From soaring to high heights and seeing great sights to being left in a Lurch on a prickly perch, Dr. Seuss addresses life’s ups and downs with his trademark humorous verse and illustrations, while encouraging readers to find the success that lies within. In a starred review, Booklist notes, “Seuss’s message is simple but never sappy: life may be a ‘Great Balancing Act,’ but through it all ‘There’s fun to be done.’” A perennial favorite and a perfect gift for anyone starting a new phase in their life!

The story of The Little House sends a message of being careful what you wish for and about family values. The grandfather cared for his family so much that he wanted to make sure this house would last a lifetime. He built it so that no one could take away a gift that would outlast his time on Earth. This lesson in the story is very important in any stage of a child or adults life. There are a million activities one could do with this book and as a a teacher, I would have students look up the history of their house and find out all the neat little things you just never think about. This book was wonderfully written and perfectly illustrated.

The Polar Express is an old-fashioned steam train that takes children to the North Pole on Christmas Eve to meet the red-suited gentleman and to see him off on his annual sleigh ride. This is a personal retelling of the adult storyteller's adventures as a youngster on that train. The telling is straight, thoughtfully clean-cut and all the more mysterious for its naive directness; the message is only a bit less direct: belief keeps us young at heart. These are scenes from a memory of long ago, a dreamy reconstruction of a symbolic experience, a pleasant remembrance rebuilt to fulfill a current wish: if only you believe, you too will hear the ringing of the silver bell that Santa gave him and taste rich hot chocolate in your ride through the wolf-infested forests of reality.This review was written by Kenneth Marantz, Art Education Department, Ohio State University, Columbus Reed Business Information, Inc.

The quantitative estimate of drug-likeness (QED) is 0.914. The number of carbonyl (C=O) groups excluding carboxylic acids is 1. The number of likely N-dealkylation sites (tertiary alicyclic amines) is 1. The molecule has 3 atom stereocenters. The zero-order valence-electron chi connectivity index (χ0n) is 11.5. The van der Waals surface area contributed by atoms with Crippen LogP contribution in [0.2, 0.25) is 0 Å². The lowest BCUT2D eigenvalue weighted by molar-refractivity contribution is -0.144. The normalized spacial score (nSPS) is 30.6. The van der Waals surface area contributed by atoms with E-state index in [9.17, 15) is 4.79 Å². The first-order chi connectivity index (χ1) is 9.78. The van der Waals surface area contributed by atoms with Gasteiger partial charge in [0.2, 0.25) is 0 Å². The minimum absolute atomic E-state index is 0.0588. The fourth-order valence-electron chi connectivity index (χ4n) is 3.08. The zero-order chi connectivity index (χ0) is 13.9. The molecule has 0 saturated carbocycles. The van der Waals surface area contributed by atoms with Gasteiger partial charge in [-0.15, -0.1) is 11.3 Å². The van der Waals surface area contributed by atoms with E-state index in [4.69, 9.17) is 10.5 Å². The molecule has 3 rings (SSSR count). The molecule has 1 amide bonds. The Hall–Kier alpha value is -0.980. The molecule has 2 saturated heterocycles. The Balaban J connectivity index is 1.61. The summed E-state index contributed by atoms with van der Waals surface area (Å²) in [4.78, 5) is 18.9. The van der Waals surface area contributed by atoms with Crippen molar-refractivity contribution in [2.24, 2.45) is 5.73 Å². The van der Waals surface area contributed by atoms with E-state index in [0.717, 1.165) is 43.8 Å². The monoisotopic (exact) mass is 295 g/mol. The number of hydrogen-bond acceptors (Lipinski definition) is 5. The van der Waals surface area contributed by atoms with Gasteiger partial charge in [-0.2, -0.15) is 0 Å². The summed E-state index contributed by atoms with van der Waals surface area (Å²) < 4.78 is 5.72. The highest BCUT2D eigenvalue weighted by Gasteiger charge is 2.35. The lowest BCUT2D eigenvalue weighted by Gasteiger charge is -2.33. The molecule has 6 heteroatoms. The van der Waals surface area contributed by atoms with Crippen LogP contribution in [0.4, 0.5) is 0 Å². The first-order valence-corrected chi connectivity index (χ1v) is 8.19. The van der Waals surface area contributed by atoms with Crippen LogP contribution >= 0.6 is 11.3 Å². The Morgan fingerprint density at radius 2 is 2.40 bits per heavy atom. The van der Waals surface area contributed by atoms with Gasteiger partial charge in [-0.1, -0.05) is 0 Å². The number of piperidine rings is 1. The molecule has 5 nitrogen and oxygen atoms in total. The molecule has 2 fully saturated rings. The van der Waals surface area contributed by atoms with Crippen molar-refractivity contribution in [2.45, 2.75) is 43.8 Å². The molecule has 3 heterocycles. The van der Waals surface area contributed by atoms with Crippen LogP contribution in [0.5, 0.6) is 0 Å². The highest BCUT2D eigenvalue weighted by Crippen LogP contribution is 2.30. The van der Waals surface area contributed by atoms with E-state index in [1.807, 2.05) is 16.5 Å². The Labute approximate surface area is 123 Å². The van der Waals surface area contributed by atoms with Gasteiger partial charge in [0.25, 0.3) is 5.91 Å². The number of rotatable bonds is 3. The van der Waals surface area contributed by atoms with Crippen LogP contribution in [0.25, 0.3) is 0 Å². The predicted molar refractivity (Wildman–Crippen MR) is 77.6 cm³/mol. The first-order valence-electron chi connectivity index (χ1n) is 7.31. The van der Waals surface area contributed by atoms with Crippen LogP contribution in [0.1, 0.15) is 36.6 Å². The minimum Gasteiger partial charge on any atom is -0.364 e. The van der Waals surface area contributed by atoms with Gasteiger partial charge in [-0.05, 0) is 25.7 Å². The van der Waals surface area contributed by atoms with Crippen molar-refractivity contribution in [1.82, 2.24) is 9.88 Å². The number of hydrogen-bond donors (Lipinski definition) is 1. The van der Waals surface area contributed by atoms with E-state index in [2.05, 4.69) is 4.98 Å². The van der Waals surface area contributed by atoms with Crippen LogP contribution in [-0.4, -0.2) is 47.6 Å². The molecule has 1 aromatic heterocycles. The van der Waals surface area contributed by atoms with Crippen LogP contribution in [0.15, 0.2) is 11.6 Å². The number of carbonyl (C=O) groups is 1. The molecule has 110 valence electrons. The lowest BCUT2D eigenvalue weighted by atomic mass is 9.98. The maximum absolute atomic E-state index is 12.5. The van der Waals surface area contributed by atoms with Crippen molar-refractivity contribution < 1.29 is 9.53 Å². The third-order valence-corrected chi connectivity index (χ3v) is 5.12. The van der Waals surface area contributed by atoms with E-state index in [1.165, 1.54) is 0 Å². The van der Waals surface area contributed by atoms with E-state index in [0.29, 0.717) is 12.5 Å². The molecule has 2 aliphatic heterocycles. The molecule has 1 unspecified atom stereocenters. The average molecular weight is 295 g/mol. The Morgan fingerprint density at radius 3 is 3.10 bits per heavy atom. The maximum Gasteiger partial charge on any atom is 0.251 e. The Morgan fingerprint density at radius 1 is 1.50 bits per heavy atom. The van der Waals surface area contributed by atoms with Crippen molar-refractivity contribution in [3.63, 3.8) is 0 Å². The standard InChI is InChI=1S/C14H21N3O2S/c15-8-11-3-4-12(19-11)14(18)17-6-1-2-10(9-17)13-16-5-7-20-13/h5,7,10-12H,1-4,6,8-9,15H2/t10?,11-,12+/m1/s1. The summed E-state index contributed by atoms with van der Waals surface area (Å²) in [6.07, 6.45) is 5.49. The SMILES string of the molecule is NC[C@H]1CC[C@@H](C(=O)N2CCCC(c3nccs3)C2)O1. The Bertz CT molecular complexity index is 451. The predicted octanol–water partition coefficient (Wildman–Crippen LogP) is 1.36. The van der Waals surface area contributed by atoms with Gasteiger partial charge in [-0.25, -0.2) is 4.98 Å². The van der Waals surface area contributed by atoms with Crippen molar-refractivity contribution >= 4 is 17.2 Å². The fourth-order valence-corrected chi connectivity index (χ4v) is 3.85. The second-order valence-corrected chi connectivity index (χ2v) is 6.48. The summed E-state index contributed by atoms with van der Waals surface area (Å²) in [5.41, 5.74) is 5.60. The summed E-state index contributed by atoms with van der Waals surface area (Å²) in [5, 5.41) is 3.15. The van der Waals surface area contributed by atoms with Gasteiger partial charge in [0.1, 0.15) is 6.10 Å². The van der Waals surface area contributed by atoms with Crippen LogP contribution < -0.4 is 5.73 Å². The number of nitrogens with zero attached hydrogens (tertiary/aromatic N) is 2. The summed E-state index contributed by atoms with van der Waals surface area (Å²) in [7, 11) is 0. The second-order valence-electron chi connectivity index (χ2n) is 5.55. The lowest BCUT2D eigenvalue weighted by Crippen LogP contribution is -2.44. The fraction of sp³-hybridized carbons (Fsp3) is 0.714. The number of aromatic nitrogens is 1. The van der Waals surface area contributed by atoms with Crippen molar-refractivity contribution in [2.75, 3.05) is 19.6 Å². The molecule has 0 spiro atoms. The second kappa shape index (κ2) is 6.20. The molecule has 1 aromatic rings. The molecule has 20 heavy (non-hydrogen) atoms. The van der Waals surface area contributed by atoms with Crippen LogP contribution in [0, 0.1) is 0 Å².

Skippyjon Jones is no ordinary kitten. Oh, no. . . .He’s actually El Skippito, a great sword-fighter ready to battle banditos the world over! With a little imagination and a whole lot of fun, this frisky cat dons a mask and cape and takes on a bad bumble-bee to save the day. And along the way, he’ll be sure to steal young reader’s hearts

The real-life, classic story of a dyslexic girl and the teacher who would not let her fail. Patricia Polacco is now one of America's most loved children's book creators, but once upon a time, she was a little girl named Trisha starting school. Trisha could paint and draw beautifully, but when she looked at words on a page, all she could see was jumble. It took a very special teacher to recognize little Trisha's dyslexia: Mr. Falker, who encouraged her to overcome her reading disability. Patricia Polacco will never forget him, and neither will we.

13.         The Cat In The Hat by Dr. Seuss
Poor Dick and Sally. It's cold and wet and they're stuck in the house with nothing to do . . . until a giant cat in a hat shows up, transforming the dull day into a madcap adventure and almost wrecking the place in the process!